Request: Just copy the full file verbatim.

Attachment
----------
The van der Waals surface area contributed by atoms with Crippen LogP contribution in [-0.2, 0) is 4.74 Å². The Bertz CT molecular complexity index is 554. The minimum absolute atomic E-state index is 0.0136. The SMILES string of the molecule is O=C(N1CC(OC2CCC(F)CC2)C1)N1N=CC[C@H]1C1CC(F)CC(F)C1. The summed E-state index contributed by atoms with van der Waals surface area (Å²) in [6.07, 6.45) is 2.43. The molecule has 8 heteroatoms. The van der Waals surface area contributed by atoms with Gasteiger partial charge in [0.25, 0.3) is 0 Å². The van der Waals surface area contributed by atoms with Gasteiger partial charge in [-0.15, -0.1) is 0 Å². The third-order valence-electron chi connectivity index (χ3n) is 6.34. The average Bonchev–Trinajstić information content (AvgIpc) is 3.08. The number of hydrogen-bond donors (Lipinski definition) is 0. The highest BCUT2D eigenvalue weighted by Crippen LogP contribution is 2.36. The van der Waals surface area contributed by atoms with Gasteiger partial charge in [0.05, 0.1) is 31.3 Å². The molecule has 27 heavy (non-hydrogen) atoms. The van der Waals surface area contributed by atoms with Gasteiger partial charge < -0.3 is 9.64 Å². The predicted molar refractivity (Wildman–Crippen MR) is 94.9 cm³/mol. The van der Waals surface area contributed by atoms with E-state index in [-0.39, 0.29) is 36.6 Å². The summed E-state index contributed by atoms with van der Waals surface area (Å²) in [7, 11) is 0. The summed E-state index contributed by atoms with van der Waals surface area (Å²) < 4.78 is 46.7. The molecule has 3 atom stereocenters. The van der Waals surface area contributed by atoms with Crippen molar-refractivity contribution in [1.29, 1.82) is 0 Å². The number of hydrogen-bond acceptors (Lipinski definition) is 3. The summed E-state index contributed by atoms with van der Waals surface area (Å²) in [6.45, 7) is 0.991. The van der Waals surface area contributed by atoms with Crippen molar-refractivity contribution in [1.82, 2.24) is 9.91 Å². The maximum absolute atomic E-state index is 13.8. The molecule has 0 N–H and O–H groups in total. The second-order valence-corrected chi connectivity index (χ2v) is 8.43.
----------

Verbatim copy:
The van der Waals surface area contributed by atoms with Crippen LogP contribution in [-0.2, 0) is 4.74 Å². The Bertz CT molecular complexity index is 554. The minimum absolute atomic E-state index is 0.0136. The SMILES string of the molecule is O=C(N1CC(OC2CCC(F)CC2)C1)N1N=CC[C@H]1C1CC(F)CC(F)C1. The summed E-state index contributed by atoms with van der Waals surface area (Å²) in [6.07, 6.45) is 2.43. The molecule has 8 heteroatoms. The van der Waals surface area contributed by atoms with Gasteiger partial charge in [0.25, 0.3) is 0 Å². The van der Waals surface area contributed by atoms with Gasteiger partial charge in [-0.15, -0.1) is 0 Å². The third-order valence-electron chi connectivity index (χ3n) is 6.34. The average Bonchev–Trinajstić information content (AvgIpc) is 3.08. The number of hydrogen-bond donors (Lipinski definition) is 0. The highest BCUT2D eigenvalue weighted by Crippen LogP contribution is 2.36. The van der Waals surface area contributed by atoms with Gasteiger partial charge in [0.05, 0.1) is 31.3 Å². The molecule has 27 heavy (non-hydrogen) atoms. The van der Waals surface area contributed by atoms with Gasteiger partial charge < -0.3 is 9.64 Å². The predicted molar refractivity (Wildman–Crippen MR) is 94.9 cm³/mol. The van der Waals surface area contributed by atoms with E-state index in [-0.39, 0.29) is 36.6 Å². The summed E-state index contributed by atoms with van der Waals surface area (Å²) in [7, 11) is 0. The summed E-state index contributed by atoms with van der Waals surface area (Å²) < 4.78 is 46.7. The molecule has 3 atom stereocenters. The van der Waals surface area contributed by atoms with Crippen molar-refractivity contribution in [1.29, 1.82) is 0 Å². The number of hydrogen-bond acceptors (Lipinski definition) is 3. The summed E-state index contributed by atoms with van der Waals surface area (Å²) in [6.45, 7) is 0.991. The van der Waals surface area contributed by atoms with Crippen molar-refractivity contribution in [1.82, 2.24) is 9.91 Å². The maximum absolute atomic E-state index is 13.8. The molecule has 0 N–H and O–H groups in total. The second-order valence-corrected chi connectivity index (χ2v) is 8.43.